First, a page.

CBRM eyes electric buses as transit ridership skyrockets
Energy minister fast-tracking study that could bring electric buses to CBRM faster
Cape Breton Regional Municipality is getting some high-powered help with a proposal to add electric buses to its transit fleet.
Nova Scotia's minister of energy is helping fast-track a study into a pilot project that could ease problems following an explosion of public transit ridership in the municipality.
The aim is to take advantage of federal infrastructure funding for green initiatives.
"The quicker the funding can come, the quicker our electric buses in CBRM will become a reality," said Wayne MacDonald, CBRM's director of engineering and public works.
He said transit ridership has tripled over the last two years and the municipality needs help.
In 2017, CBRM transit provided about 350,000 rides a year, said MacDonald, and ridership is now around 1.2 million, thanks to an influx of international students at Cape Breton University.
The provincial study has only been underway for a couple of weeks, but MacDonald said it will help the municipality decide what kind of buses are needed, the potential cost, and what the vehicles would need for maintenance and infrastructure.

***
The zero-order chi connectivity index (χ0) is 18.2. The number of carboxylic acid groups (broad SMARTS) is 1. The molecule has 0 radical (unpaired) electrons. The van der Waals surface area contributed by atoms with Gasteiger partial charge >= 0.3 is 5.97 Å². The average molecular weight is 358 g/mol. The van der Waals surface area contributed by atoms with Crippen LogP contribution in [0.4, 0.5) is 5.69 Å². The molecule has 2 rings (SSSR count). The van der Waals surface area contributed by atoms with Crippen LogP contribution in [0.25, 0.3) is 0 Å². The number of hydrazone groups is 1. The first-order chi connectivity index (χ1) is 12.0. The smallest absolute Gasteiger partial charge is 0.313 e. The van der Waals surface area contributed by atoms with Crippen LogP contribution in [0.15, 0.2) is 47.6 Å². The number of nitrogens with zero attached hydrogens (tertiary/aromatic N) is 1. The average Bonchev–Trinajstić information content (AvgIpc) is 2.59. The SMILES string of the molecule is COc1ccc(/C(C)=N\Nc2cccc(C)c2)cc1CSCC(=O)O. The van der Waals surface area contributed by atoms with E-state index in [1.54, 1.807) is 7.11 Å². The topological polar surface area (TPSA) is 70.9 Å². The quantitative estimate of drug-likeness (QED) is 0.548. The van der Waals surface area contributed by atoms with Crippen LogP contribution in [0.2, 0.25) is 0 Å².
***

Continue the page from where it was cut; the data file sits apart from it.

"We've been working with the bus producers and manufacturers to determine what's available and how long the timeline would be associated with ordering and how does that line up with our available funding," he said.
"How quickly that can happen, what infrastructure is required on the ground, how do we maintain, how do we charge, how do we make sure the buses are properly available to be used each day."
Derek Mombourquette, the MLA for Sydney-Whitney Pier and the province's minister of energy and mines, said the need for transit service in CBRM is growing and if infrastructure is needed, that is the time to invest in electric buses.
Mombourquette said the department is working to speed up the study with the aim of creating a pilot project as soon as possible that would help CBRM qualify for federal funding.
"If this becomes a priority for them, we would determine what we could do to go after the money," he said. "We need to determine what infrastructure we need to put in place to actually support the electric buses, so as fast as we can get that work done, we're going to get it done, so we can try to get these on the road."
Mombourquette said the province is also looking at ways to improve transit service at the university.